Clinton tries to make a second first impression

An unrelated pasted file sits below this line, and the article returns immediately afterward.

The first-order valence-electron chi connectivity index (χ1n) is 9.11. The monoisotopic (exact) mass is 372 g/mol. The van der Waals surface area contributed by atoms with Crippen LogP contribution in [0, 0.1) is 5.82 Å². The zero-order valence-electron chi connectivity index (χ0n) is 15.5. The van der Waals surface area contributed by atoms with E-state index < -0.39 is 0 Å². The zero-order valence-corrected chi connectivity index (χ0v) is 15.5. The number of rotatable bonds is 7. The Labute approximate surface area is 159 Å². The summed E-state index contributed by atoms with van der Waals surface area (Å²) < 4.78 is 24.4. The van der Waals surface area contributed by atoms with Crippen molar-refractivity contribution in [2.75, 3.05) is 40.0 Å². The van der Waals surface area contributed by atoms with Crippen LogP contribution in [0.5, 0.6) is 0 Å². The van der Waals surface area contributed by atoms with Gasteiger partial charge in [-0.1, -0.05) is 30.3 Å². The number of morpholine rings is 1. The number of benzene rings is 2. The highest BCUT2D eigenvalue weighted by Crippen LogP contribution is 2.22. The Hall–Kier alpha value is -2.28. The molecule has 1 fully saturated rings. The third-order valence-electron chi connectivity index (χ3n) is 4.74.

HANOVER, N.H. – In Sen. Hillary Rodham Clinton’s relentless mission to convert her doubters, every grasp of the microphone, every empathetic nod, every studied recitation of fact matters. In the span of an hour’s town hall meeting, an assured performance can bring a few more skeptics into the fold.Onstage in a darkened Dartmouth University hall in June to tout her credentials on the issue of stem-cell research, Clinton slipped easily into talk-show host mode, breezily orchestrating doctors, panelists and an audience of New Hampshire voters through a session aimed at promoting her as a champion for the cause. By the time it was over, Clinton’s agile turn had moved several Democrats closer to her column.”I came in concerned about her reputation for not compromising,” said Tom Jacobs, who drove over from the neighboring town of Lebanon with his wife, Robyn, a gynecologist, and their two sons. “I walked out thrilled.”Robyn Jacobs emerged less certain. Clinton, she said, had seemed “stiff” in her prepared remarks. “I wouldn’t be unhappy if she’s the nominee, but I haven’t done due diligence on the other candidates yet.”For Clinton, convincing doubters among Democratic primary voters is essential for her presidential hopes. Saddled with high unfavorable ratings in national polls despite her perch atop her primary rivals and her steadiness over three debates, Clinton must change enough hearts and minds among Democratic voters to prove that she can do it on a nationwide scale during the 2008 election.To that end, the Clinton campaign is deep into a concerted, poll-tested effort to sway the public conversation about her in the primary states where it matters most, portraying her as Midwestern family woman and accomplished national leader instead of the lightning rod for ceaseless political warfare.Clinton’s carefully polished appearances on the campaign trail and her early reliance on biographical videos and networks of female supporters are all part of a larger strategy battle-tested in upstate New York during two winning Senate campaigns. The aim is to cut against the grain of the known Hillary Clinton, recasting her stereotyped reputation for polarizing harshness and political calculation, aiming at voters who are dubious about her but are not partisan enemies.”Our experience in the Senate races was instructive,” said Clinton’s campaign spokesman, Howard Wolfson, a key adviser during the earlier races. “There was the same conventional wisdom that it would be difficult for her to change opinions. And she did it.”During focus group sessions early in Clinton’s first Senate race in June 2000, psychologists hired by Clinton’s campaign were startled by the intense anger aroused by Clinton among middle-age and older suburban female voters. “She was like a Rorschach test,” recalled clinical psychologist and writer Shira Nayman, one of the analysts who oversaw the sessions. “These women were projecting their own internal issues on her.”Clinton ended up outpacing her GOP opponent, former Rep. Rick Lazio, among women voters by the end of that campaign by 20 percentage points.But unlike Clinton’s tailored targeting of New York’s upstate women, she now must mine converts among a broader, unwieldy primary mix of Democrats and even independents stretching from New Hampshire to Nevada. Tougher still, she faces the numerical wall of her own high negatives.Clinton has the highest unfavorable ratings of any Democratic candidate – both among surveys of potential general election voters and in polling among her own party’s likely voters. Even as she has solidified her standing in the Democratic race, her unfavorable ratings in recent national polls have teetered in the mid-40 percent to low-50 percent range among likely general election voters.In a mid-April Gallup/USA Today Poll, Clinton was rated favorable by 45 percent of American respondents and unlikable by 52 percent. Sen. Barack Obama, D-Ill., and John Edwards fared better, with 52 percent favorable ratings – and with only 27 percent unfavorable for Obama and 31 percent for Edwards. Clinton’s standing improved in May, when the same polling organization found her favorability rose to 53 percent and unfavorable dropped to 45 percent. But in June, Clinton’s numbers reversed as 46 percent declared their approval and 50 percent found her unfavorable.”It’s very hard to make a second first impression,” Democratic pollster Peter D. Hart said. “That’s where she is right now.”Democrats are kinder to Clinton. The same April Gallup/USA Today poll showed Clinton with nearly identical favorable ratings to Obama and Edwards – in the high 60th percentile of Democrats. But while her two rivals had unfavorable ratings in the mid-teens – 17 percent for Obama and 14 percent for Edwards – Clinton’s disapproval measure stood at 28 percent.(Begin optional trim)Hart, who works with Republican pollster Neil Newhouse for the NBC News/Wall Street Journal survey, notes that the national divide over Clinton as a candidate emerged as early as 1999, as she first moved toward running for the New York Senate seat. That year, Hart’s polling found Clinton admired by 42 percent of American voters and spurned by the same percentage.”It’s not that the American public is suddenly looking at her afresh,” Hart said. “They’ve had her marked in their sights for a long time.”(End optional trim)If those divides hold, growing numbers of Democrats could begin to question her electability – a prospect raised by campaign veterans working for both of Clinton’s two main rivals, Obama and Edwards. Obama’s team notes that Clinton’s unfavorable ratings nationally remain higher than similar numbers for former Democratic presidential candidates John Kerry or Al Gore during their failed campaigns.”There’s still a lot that voters don’t know about Hillary,” counters Mark Penn, Clinton’s top pollster and strategist. “I always ask people where she’s born and most people don’t get that right.”Her suburban Chicago birthplace is one item among a carefully selected trove of biographical talking points that will be used to nudge fence-sitting Democrats toward a second look. Penn points to recent rises in Clinton poll numbers in New Hampshire and some national surveys as evidence of a reassessment kicking in.The Clinton campaign has salted bullet-points from Clinton’s biography into mailers and Web site promos, all aimed at recasting the New York senator’s image. It is a delicate task for her and her handlers – humanizing her edges without blurring the campaign’s simultaneous effort to portray her as a super-capable, seasoned centrist, an inevitable front-runner.Tucked into a mass e-mail fundraising appeal sent out last week by former President Clinton was one element of her campaign’s emphasis on biography – “the Hillary who turned down high-paying jobs out of law school to help children.”The use of Clinton’s “public service” is also a main thread of a Web video narrated by her husband that has been played by more than half a million viewers since its appearance on Clinton’s campaign Web site in June. The theme was echoed in a mid-June “urgentgram” sent out by EMILY’s List president Ellen R. Malcolm to the women’s fundraising group’s donor base.”Her biography has been out there but our supporters are well served by reminders of everything Hillary’s done for women and families,” said Ellen Moran, the group’s political director.Another well-worn thread is the New York senator’s reference to herself as heartland pragmatist, “born into a middle-class family in the middle of America.” The stump speech line is more than boilerplate – it was carefully tested in below-the-radar phone polling conducted with Democratic voters since April.Left-leaning activist bloggers and Democratic party officials in Iowa and New Hampshire have reported contacts from phone poll workers probing for opinions about the Clinton-as-Midwesterner theme in recent weeks.Wolfson and other Clinton campaign officials declined to detail their research methods. But one prominent Clinton supporter who asked not to be named because of proximity to the campaign confirmed the use of the polls and added that voters responded well to the Midwestern, middle-class themes.Biography also will be a strong feature in her coming wave of television ads, Clinton intimates said. A video team reporting to Clinton media adviser Mandy Grunwald filmed the candidate during a recent Iowa swing. Wolfson declined to say how the footage would be used or when it would run.In New Hampshire, phone banks, door-to-door canvassing and visits from the candidate herself have provided most of the campaign’s efforts to corral Democratic doubters.Tom Jacobs saw little evidence of presidential qualities in Clinton before he settled into his seat inside Alumni Hall on the Dartmouth campus in Hanover. The New York senator seemed “unyielding and stiff,” Jacobs said – qualities that made him feel she could not compromise in pushing for federal aid for stem-cell research.The issue is paramount for the Jacobses, whose 9-year-old son, Isaac, suffers from Type 2 diabetes. Robyn Jacobs, who formerly served as a physician in the U.S. Navy, came to the session less skeptical of Clinton than her husband. But the candidate’s stiff opening about “this very important issue” left Jacobs cold.When Clinton began taking questions from the audience, Jacobs perked up.”Suddenly I got to see what she was like thinking on her feet,” Jacobs explained. “It was the exact opposite of her speech. Her intelligence, her knowledge of the issues, the ability to synthesize complex issues in human terms – she sounded like she got it completely.”By the time the lights came on, the Jacobses had been moved. Tom Jacobs “was just about in her corner.” Robyn Jacobs was less certain, still insisting on “going to listen to the other candidates” in the coming months.”It’s too early to say she made the sale,” the doctor said. “But I like the merchandise.”